The story: Nojo opened a few years ago in San Francisco’s Hayes Valley neighborhood, building on the izakaya craze for Japanese grilled eats. But the owners sold the restaurant last year to a Japanese conglomerate called AP Company, and it reopened earlier this year as a ramen restaurant with small bites.
Why I went: The cold weather makes me crave ramen, the popular Japanese soup noodles that often generate lines at various ramen joints around town. I’d been to Nojo in its original izakaya rendition, and wanted to see what the ramen was like from Japan.
The vibe: The contemporary decor of Nojo remains, so it doesn’t feel much different. But like any ramen spot around town, it gets crowded with a mix of diners from old to young and mix of cultures. With it’s no reservations policy, there’s often a wait as people sign in at the front. The large hi-top tables, though, attract families and groups of friends, which adds to the bustling atmosphere.
The booze: There’s an interesting alcohol menu of beer on tap, wine, sake and shochu, and there’s also a monthly drink special (November’s special is a Gainey Sauvingnon Blanc from Santa Barbara). I tried the Fort Point Westfalia ($7), a red ale from San Francisco that was hearty and less hoppy than an IPA, which made it a nice complement to Nojo’s rich ramen broth.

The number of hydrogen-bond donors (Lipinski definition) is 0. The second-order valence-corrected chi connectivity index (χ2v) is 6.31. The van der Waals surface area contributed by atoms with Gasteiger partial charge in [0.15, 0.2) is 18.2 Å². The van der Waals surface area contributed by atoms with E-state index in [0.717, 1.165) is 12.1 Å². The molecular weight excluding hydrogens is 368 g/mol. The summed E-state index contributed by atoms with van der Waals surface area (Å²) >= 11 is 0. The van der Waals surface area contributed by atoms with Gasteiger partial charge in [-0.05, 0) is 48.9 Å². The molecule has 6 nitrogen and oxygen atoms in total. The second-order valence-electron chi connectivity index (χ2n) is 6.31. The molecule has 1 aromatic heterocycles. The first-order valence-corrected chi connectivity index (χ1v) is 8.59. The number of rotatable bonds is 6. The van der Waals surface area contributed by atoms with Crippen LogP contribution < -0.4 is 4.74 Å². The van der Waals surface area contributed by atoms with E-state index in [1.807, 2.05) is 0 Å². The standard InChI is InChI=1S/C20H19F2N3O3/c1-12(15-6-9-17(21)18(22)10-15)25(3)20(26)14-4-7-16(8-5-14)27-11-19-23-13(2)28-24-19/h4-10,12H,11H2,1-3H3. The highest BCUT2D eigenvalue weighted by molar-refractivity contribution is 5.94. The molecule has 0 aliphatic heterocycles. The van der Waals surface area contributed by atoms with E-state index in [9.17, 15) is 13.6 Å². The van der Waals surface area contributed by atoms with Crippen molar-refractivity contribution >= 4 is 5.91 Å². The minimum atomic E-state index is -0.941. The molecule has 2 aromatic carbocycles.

The menu: Going against the ramen trend of tonkotsu (pork) broth, Nojo specializes in the chicken based broth known as paitan. With the broth, the menu offers a variety of chicken ramen, from soy sauce to tan-tan spicy broth. There’s also a veggie miso ramen and a unique tomato-based ramen. I tried the signature Chicken Paitan Soy Sauce Ramen ($18.50), which is often Instagrammed because it’s topped with a braised whole chicken leg so savory that it will remind you of duck.
But the menu is more than ramen, with several starters from salads to raw fish to rice bowls. The yuzu miso cucumber ($6, pictured very top) was fresh and crunchy though lacking in a strong yuzu flavor, and spicy hamachi with green onions ($12) was soft and easy to eat, served with a sweet chili ponzu sauce that you drizzle yourself.
My favorite dish: While I did enjoy my bowl of ramen for its fall-of-the-bone chicken meat from the leg and the rich broth, I was more enamored by my quick bite of the Nikumaki rice ball ($4.50), a unique comfort dish from Japan’s Miyazaki region. I’ve had rice balls before, but this is a rice ball that’s wrapped by a thin sheet of pork belly and then glazed nicely with a sweet soy ginger sauce. I could make a whole meal of four of these and be happy (and stuffed).
The last bite: If you’re looking for nicely composed ramen bowls with a menu that offers a few other interesting bites, Nojo Ramen Tavern is a solid choice. The noodles might not be perfectly cooked (mine seemed a bit overdone), but the variety of menu offerings is surely the reason why the crowds keep coming.
The rating: 2.5 out of 4 camera snaps
The deets: Nojo Ramen Tavern, 231 Franklin St. (at Linden), San Francisco. PH: 415.896.4587. Open Tuesday through Saturday, 5 to 11 p.m.; and Sunday, 11:30 a.m. to 2:30 p.m.; 4 to 7 p.m. Closed Mondays. No reservations. Major credit cards accepted. nojosf.com
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